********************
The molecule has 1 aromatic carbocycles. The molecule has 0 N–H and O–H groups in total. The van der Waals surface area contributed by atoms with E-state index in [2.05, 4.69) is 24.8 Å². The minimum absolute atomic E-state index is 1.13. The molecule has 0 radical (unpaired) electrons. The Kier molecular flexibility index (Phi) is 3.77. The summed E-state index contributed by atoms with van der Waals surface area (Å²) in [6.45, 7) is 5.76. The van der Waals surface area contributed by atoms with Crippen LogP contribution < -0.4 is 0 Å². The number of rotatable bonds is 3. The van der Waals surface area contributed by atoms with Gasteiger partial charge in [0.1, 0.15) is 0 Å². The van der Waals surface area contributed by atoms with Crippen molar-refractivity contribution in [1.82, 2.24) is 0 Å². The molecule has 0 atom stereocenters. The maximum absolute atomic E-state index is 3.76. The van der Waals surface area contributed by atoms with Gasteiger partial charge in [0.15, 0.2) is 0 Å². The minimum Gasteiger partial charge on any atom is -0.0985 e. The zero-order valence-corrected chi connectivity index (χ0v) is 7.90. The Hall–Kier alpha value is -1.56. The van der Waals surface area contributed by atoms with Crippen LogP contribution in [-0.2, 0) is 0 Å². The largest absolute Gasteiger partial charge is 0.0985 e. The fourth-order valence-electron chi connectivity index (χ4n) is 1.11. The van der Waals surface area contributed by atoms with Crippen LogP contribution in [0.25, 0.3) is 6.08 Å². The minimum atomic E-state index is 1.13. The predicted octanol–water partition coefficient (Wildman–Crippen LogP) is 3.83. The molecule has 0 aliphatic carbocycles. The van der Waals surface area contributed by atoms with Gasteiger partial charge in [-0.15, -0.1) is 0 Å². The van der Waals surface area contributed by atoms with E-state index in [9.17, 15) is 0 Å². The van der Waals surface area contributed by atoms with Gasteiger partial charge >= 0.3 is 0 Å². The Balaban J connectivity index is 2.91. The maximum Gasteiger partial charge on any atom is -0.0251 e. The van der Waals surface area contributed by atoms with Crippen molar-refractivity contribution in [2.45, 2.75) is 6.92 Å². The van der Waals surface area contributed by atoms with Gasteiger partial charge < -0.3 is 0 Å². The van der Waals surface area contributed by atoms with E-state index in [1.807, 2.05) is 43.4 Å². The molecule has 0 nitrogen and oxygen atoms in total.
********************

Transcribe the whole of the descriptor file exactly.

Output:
The molecule has 1 aromatic carbocycles. The molecule has 0 N–H and O–H groups in total. The van der Waals surface area contributed by atoms with E-state index in [2.05, 4.69) is 24.8 Å². The minimum absolute atomic E-state index is 1.13. The molecule has 0 radical (unpaired) electrons. The Kier molecular flexibility index (Phi) is 3.77. The summed E-state index contributed by atoms with van der Waals surface area (Å²) in [6.45, 7) is 5.76. The van der Waals surface area contributed by atoms with Crippen LogP contribution < -0.4 is 0 Å². The number of rotatable bonds is 3. The van der Waals surface area contributed by atoms with Gasteiger partial charge in [0.1, 0.15) is 0 Å². The van der Waals surface area contributed by atoms with Crippen molar-refractivity contribution in [1.82, 2.24) is 0 Å². The molecule has 0 atom stereocenters. The maximum absolute atomic E-state index is 3.76. The van der Waals surface area contributed by atoms with Gasteiger partial charge in [0.15, 0.2) is 0 Å². The minimum Gasteiger partial charge on any atom is -0.0985 e. The zero-order valence-corrected chi connectivity index (χ0v) is 7.90. The Hall–Kier alpha value is -1.56. The van der Waals surface area contributed by atoms with Crippen LogP contribution in [-0.2, 0) is 0 Å². The largest absolute Gasteiger partial charge is 0.0985 e. The fourth-order valence-electron chi connectivity index (χ4n) is 1.11. The van der Waals surface area contributed by atoms with Crippen LogP contribution in [0.25, 0.3) is 6.08 Å². The minimum atomic E-state index is 1.13. The predicted octanol–water partition coefficient (Wildman–Crippen LogP) is 3.83. The molecule has 0 aliphatic carbocycles. The van der Waals surface area contributed by atoms with Gasteiger partial charge in [-0.15, -0.1) is 0 Å². The van der Waals surface area contributed by atoms with E-state index in [9.17, 15) is 0 Å². The van der Waals surface area contributed by atoms with Gasteiger partial charge >= 0.3 is 0 Å². The Balaban J connectivity index is 2.91. The maximum Gasteiger partial charge on any atom is -0.0251 e. The van der Waals surface area contributed by atoms with Crippen molar-refractivity contribution in [2.45, 2.75) is 6.92 Å². The van der Waals surface area contributed by atoms with Gasteiger partial charge < -0.3 is 0 Å². The van der Waals surface area contributed by atoms with E-state index in [1.807, 2.05) is 43.4 Å². The molecule has 0 nitrogen and oxygen atoms in total.